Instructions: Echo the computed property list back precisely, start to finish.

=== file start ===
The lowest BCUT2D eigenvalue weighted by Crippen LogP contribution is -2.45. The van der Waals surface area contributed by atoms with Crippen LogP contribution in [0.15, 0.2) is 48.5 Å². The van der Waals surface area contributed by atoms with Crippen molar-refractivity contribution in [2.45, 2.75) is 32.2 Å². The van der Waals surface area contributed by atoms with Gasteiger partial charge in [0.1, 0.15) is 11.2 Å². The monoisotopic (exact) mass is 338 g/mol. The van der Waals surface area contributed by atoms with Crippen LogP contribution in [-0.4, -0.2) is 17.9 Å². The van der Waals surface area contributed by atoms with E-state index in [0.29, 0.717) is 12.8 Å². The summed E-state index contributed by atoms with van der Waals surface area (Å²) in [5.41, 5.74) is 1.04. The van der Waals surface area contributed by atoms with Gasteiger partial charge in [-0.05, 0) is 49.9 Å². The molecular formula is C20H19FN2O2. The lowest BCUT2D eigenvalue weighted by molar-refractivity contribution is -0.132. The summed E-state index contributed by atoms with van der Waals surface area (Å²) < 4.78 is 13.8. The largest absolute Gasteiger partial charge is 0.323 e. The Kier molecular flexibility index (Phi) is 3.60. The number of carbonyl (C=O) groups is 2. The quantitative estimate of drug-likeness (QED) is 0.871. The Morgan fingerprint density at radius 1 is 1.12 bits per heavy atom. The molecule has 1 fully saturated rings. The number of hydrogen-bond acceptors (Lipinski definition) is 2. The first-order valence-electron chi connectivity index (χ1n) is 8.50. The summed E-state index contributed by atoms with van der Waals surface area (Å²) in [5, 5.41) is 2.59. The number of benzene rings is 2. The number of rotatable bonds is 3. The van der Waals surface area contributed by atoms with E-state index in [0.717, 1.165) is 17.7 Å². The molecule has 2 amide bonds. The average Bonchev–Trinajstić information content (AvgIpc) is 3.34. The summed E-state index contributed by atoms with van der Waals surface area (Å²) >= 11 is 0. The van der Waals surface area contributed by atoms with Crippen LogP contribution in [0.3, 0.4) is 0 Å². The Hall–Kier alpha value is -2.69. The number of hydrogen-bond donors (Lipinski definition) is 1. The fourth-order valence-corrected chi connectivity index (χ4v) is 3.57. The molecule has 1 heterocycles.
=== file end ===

The lowest BCUT2D eigenvalue weighted by Crippen LogP contribution is -2.45. The van der Waals surface area contributed by atoms with Crippen LogP contribution in [0.15, 0.2) is 48.5 Å². The van der Waals surface area contributed by atoms with Crippen molar-refractivity contribution in [2.45, 2.75) is 32.2 Å². The van der Waals surface area contributed by atoms with Gasteiger partial charge in [0.1, 0.15) is 11.2 Å². The monoisotopic (exact) mass is 338 g/mol. The van der Waals surface area contributed by atoms with Crippen LogP contribution in [-0.4, -0.2) is 17.9 Å². The van der Waals surface area contributed by atoms with E-state index in [0.29, 0.717) is 12.8 Å². The summed E-state index contributed by atoms with van der Waals surface area (Å²) in [5.41, 5.74) is 1.04. The van der Waals surface area contributed by atoms with Gasteiger partial charge in [-0.05, 0) is 49.9 Å². The molecular formula is C20H19FN2O2. The lowest BCUT2D eigenvalue weighted by molar-refractivity contribution is -0.132. The summed E-state index contributed by atoms with van der Waals surface area (Å²) < 4.78 is 13.8. The largest absolute Gasteiger partial charge is 0.323 e. The Kier molecular flexibility index (Phi) is 3.60. The number of carbonyl (C=O) groups is 2. The quantitative estimate of drug-likeness (QED) is 0.871. The Morgan fingerprint density at radius 1 is 1.12 bits per heavy atom. The molecule has 1 fully saturated rings. The number of hydrogen-bond acceptors (Lipinski definition) is 2. The first-order valence-electron chi connectivity index (χ1n) is 8.50. The summed E-state index contributed by atoms with van der Waals surface area (Å²) in [5, 5.41) is 2.59. The number of benzene rings is 2. The number of rotatable bonds is 3. The van der Waals surface area contributed by atoms with E-state index in [0.717, 1.165) is 17.7 Å². The molecule has 2 amide bonds. The average Bonchev–Trinajstić information content (AvgIpc) is 3.34. The summed E-state index contributed by atoms with van der Waals surface area (Å²) >= 11 is 0. The van der Waals surface area contributed by atoms with Crippen LogP contribution in [0.3, 0.4) is 0 Å². The Hall–Kier alpha value is -2.69. The number of hydrogen-bond donors (Lipinski definition) is 1. The fourth-order valence-corrected chi connectivity index (χ4v) is 3.57. The molecule has 1 heterocycles.